In view of Thursday's extraordinary Eurozone summit meeting, he underlined that the interests of the country and its citizens would be a "red line" that would not be crossed.

    "There remains the aim of ensuring the smooth functioning of the state, the payment of wages and pensions as normal, the protection of deposits," he stressed.

    "We, as a country, have taken the necessary decisions no matter how difficult they were. It is now time for Europe to make its own decisions," he added.

    During the interview, the prime minister ruled out the prospect of snap elections, given that the country was facing a crucial battle, and criticised those propagating rumours of elections at the present time for acting irresponsibly and wanting to drag the country into "dangerous developments".

    Referring to main opposition New Democracy leader Antonis Samaras, meanwhile, Papandreou asserted that ND's leader "had the luxury to engage in irresponsible politics".

    He also dismissed what he called "conspiracy theories" and stressed that those behind them were refusing to understand that Greece must change. "Publicly, and not behind the scenes, I talk with everyone in order to promote the country's interests," he underlined.

    Some people had resorted to doubting his patriotism when in fact, he had shouldered the sins of others so that the country would not have to live through a tragedy, he complained.

    Papandreou promised to be merciless in prosecuting instances of corruption, such as the impunity of those owing huge sums to social insurance funds, the corrupt soccer circuits and the illegal trade in fuel. He also stressed that without fighting tax evasion, the country could achieve nothing.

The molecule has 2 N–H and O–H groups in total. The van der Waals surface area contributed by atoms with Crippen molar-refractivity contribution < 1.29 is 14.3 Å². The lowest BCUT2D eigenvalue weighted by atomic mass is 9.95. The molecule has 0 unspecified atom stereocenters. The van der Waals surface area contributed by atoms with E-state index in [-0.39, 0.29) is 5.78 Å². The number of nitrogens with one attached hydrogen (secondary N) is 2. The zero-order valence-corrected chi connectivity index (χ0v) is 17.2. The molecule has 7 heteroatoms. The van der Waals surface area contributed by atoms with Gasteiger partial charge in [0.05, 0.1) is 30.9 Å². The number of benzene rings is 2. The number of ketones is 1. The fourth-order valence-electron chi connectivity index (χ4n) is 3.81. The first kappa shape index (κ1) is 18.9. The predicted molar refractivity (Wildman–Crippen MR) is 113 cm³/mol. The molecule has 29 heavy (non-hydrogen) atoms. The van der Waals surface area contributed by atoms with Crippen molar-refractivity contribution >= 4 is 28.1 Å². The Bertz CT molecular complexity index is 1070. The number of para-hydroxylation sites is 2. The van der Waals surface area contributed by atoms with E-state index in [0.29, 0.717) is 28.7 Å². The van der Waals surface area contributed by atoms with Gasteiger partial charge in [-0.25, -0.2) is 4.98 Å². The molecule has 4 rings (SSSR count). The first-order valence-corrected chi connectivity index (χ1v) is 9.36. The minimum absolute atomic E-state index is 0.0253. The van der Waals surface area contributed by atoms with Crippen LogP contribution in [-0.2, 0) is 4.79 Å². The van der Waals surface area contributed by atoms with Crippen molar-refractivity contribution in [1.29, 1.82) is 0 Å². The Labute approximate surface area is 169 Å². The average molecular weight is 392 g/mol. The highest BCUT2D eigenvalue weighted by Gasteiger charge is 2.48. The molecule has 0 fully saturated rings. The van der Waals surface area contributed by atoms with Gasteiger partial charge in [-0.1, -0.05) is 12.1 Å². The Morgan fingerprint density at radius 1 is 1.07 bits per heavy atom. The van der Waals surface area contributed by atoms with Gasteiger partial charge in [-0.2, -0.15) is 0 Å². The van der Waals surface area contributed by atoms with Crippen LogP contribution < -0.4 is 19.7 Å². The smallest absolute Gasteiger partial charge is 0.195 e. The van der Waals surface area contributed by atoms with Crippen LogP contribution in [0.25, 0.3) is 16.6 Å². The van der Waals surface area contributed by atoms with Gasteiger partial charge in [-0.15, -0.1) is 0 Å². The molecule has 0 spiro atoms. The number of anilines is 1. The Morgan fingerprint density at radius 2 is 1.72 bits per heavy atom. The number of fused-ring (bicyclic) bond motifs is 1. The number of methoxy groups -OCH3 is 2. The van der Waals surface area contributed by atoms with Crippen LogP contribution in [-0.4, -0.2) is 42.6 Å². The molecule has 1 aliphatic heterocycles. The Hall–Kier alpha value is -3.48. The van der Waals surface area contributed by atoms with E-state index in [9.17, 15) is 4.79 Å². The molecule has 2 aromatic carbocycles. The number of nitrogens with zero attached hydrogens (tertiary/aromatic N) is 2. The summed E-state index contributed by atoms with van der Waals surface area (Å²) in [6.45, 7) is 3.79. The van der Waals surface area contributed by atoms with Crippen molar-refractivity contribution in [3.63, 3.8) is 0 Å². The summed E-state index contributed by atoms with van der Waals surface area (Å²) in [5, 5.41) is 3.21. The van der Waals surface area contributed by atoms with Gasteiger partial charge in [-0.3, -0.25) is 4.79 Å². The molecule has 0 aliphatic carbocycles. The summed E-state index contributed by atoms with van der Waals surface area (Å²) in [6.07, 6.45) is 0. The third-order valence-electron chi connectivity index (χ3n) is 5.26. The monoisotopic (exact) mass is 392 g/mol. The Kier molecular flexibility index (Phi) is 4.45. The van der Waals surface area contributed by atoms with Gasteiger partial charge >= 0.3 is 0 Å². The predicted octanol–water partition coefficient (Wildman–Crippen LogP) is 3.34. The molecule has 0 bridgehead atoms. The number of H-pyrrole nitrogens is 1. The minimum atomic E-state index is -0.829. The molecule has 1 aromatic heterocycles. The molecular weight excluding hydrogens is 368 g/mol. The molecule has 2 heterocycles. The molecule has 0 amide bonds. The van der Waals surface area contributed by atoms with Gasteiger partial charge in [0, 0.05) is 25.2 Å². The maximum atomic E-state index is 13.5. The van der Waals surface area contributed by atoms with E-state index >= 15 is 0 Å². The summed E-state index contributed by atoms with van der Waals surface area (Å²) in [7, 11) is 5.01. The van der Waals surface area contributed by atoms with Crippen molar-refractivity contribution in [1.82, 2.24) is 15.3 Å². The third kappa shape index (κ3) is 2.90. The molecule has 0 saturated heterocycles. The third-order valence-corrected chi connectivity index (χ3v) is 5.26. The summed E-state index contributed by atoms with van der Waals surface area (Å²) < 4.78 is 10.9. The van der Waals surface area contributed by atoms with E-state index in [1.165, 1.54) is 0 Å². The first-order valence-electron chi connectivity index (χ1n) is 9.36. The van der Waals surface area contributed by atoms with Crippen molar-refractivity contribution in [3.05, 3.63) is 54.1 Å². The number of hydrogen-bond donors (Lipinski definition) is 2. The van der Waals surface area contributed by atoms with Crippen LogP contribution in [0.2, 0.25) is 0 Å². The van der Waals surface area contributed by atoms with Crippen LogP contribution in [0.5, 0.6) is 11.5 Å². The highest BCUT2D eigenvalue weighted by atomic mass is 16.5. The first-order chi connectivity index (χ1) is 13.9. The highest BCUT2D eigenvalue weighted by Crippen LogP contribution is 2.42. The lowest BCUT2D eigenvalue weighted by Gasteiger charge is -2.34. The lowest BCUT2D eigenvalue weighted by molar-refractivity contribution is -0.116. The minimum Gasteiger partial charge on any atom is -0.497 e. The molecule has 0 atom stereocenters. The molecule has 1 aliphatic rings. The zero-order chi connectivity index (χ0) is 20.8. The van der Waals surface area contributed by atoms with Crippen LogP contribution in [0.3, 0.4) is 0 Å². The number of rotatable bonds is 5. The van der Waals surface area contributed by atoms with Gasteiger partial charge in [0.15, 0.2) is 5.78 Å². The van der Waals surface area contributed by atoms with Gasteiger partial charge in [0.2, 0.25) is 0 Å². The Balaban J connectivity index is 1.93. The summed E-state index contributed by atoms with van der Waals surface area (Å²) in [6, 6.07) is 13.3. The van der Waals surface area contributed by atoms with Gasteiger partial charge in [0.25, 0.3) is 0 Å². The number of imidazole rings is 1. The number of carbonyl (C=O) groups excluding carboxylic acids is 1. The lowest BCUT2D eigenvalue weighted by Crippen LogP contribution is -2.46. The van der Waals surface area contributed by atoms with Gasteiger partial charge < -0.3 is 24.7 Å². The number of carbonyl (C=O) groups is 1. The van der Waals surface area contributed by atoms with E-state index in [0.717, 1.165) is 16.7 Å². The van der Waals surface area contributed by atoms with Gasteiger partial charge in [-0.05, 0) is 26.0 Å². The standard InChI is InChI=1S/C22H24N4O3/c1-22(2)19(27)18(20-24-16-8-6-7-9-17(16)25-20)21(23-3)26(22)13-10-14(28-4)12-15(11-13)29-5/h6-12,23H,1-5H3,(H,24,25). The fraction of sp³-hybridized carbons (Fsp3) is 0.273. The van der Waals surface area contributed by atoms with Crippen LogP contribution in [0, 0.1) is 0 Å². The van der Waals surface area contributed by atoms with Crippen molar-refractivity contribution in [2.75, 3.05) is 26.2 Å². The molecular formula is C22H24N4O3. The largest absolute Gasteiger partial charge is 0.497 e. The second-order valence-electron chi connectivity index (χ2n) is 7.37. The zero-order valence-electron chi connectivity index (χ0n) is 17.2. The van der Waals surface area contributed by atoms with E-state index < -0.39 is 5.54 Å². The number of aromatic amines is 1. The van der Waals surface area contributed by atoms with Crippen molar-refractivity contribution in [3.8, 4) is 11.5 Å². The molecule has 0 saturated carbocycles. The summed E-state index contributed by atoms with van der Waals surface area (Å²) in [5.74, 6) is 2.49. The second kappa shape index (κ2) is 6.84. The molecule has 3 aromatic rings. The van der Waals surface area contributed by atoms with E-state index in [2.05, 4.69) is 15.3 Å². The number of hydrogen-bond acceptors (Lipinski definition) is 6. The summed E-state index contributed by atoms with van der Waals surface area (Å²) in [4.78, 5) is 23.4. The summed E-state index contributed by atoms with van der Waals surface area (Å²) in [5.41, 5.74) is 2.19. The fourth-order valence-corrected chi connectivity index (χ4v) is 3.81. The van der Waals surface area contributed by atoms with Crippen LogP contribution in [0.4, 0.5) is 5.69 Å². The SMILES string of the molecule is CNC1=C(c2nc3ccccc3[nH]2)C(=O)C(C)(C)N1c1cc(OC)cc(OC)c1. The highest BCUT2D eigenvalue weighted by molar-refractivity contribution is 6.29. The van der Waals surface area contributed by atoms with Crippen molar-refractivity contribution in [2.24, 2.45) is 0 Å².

On the referendums being planned by the government, he denied that these were just a communications gimmick and said they would lead to new democratic conquests for the citizens.

    He also stressed that he would not put up with attacks on "the most basic institutions" and stressed that "violence breeds violence".

    ND reaction

    "When Mr. Papandreou says he is governing responsibly, what does he mean? Does he consider a responsible policy one where he is absent for 15 months from every negotiation, and that he told no one in Europe that the Memorandum would sink the country into recession?" main opposition New Democracy spokesman Yiannis Mihelakis said later in the day, adding:

    "Does he (Papandreou) consider a responsible policy to blackmail, saying either the midterm programme or default, and then coming back after a few days and thrusting the country into the unknown by citing the issue of a selective default, and trying, simultaneously, to ameliorate (such a prospect)?" Mihelakis added.

    [07] PM to chair meeting on Eurozone summit

    Prime Minister George Papandreou is to chair a government meeting on Sunday evening to prepare for the emergency Eurozone summit on a solution to the debt crisis in Europe this coming Thursday, government sources said.

    The meeting will be attended by Finance Minister and Government Vice-President Evangelos Venizelos, along with ministry officials, in order to work out Greece's proposals and positions ahead of the meeting.

    [08] European Socialists urge Europe to 'reassert primacy over financial markets'